Posted in Development, economy, environment

For the Love of Wildlife


Cecil was such an icon that its robbed life made the whole of Zimbabwe roar. Am not talking of a human being here but an animal, a lion for that matter. It attracted tourists, made tourists come all the way just to see the king of the jungle as fairy tales call them. With Cecil gone, their major tourist attraction, only poachers can be blamed for making wildlife become endangered.

Wildlife contributes to the economic growth of nations by attracting tourists who in turn earn us foreign exchange used for development and the cycle continues. That is why most of the summer holidays are all about touring nations to see giraffes, elephants, lions, rhinos, gazelles and many more.

Jumbo family
Jumbo family

The big five however continue to be hunted for instance the jumbos due to their tasks. How they are seized on their way to whichever country for that trade, clearly shows that protecting our wildlife is key. What happens if these animals become endangered leading to their extinction?

  • The tourism industry flops as visitors cannot just view historic sites and beaches alone. A tour travel in a park makes it more exciting.
  • Unemployment rates go higher as wardens and rangers have no elephants or lions to look after thus risking their sources of income.
  • Slow development. When nations know that they attract tourists the infrastructure, economy, transport channels are always in check. However, when we no longer attracting them the development slowly slows down.
  • The ecosystem becomes imbalanced. Simply because the interaction between living and non-living components lowers as each has a part to play.
  • A troubled generation where my children see these animals in journals and national geographic shows and wonder why they never exist asking all questions that might lack answers. It will be more helpful if they see them face-face so please poachers spare us the pain!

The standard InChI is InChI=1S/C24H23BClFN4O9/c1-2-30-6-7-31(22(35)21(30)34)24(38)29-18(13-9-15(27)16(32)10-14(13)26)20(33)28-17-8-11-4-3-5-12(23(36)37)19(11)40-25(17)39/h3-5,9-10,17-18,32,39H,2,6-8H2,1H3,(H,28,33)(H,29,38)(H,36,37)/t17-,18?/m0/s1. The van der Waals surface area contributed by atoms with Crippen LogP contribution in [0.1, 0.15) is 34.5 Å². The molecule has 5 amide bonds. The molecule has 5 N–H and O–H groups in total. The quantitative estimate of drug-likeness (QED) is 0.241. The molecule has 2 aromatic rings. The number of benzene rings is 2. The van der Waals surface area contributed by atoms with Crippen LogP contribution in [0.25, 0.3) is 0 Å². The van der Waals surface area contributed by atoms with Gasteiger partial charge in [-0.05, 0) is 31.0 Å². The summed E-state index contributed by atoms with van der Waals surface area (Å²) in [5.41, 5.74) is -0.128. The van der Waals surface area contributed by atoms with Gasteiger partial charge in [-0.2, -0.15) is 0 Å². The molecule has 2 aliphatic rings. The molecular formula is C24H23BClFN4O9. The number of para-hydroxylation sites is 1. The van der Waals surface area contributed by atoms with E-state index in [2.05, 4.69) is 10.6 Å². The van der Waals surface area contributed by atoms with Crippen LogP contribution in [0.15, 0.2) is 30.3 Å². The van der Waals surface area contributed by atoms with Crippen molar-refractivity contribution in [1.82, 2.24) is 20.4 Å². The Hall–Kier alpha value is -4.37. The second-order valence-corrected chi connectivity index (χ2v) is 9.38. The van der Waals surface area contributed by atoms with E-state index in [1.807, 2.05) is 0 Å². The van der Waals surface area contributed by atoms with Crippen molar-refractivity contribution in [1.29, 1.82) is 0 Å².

How can we prevent our dear animals from going into extinction? My views;

  • Creating awareness and sensitizing nations on the importance of wildlife.
  • Fencing parks to avoid entry and exit of poachers. Poor boarders also facilitate animals going into people’s farms destroying crops and killing their livestock making the vulnerable for poaching.
  • Many parks are situated within community’s lands. Community mobilization where the communities work together with the wildlife services can help put to shame poachers.
  • Stripping off licenses of notorious hunters. I fathom the killer of Cecil was a licensed hunter who had been accused on several accounts on his hunting. The likes of him once found in an offense should not be allowed to have a hunting license.
  • Implementing clear laws and policies on poaching of wildlife and not allowing hunters walk free. Justice for the animals too!
  • Bar of animal related trades. The tusks for instance are used to make ornaments and other variables. In some countries one is not allowed to bring along products made from animals like skins, horns and that saves them.

Am really feeling the animals…stop poaching. The same way that historic site is never grabbed or demolished to cater for other buildings, let us leave the animals alone too. Protect them with all the vim and vigor.

PS: The wildebeest migration is happening now in my motherland Kenya. This is a wonder of the world where wildebeests migrate from Serengeti national park in Tanzania, swim across a crocodile invaded river and cross over to the Masai Mara national park in search of food and water; occurs every year from July-October. Catch all the glimpse right here in Kenya this holiday. Tembea Kenya.

wildebeest migration
wildebeest migration
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Living my life, exploring it, yearning more of it and learning from it.

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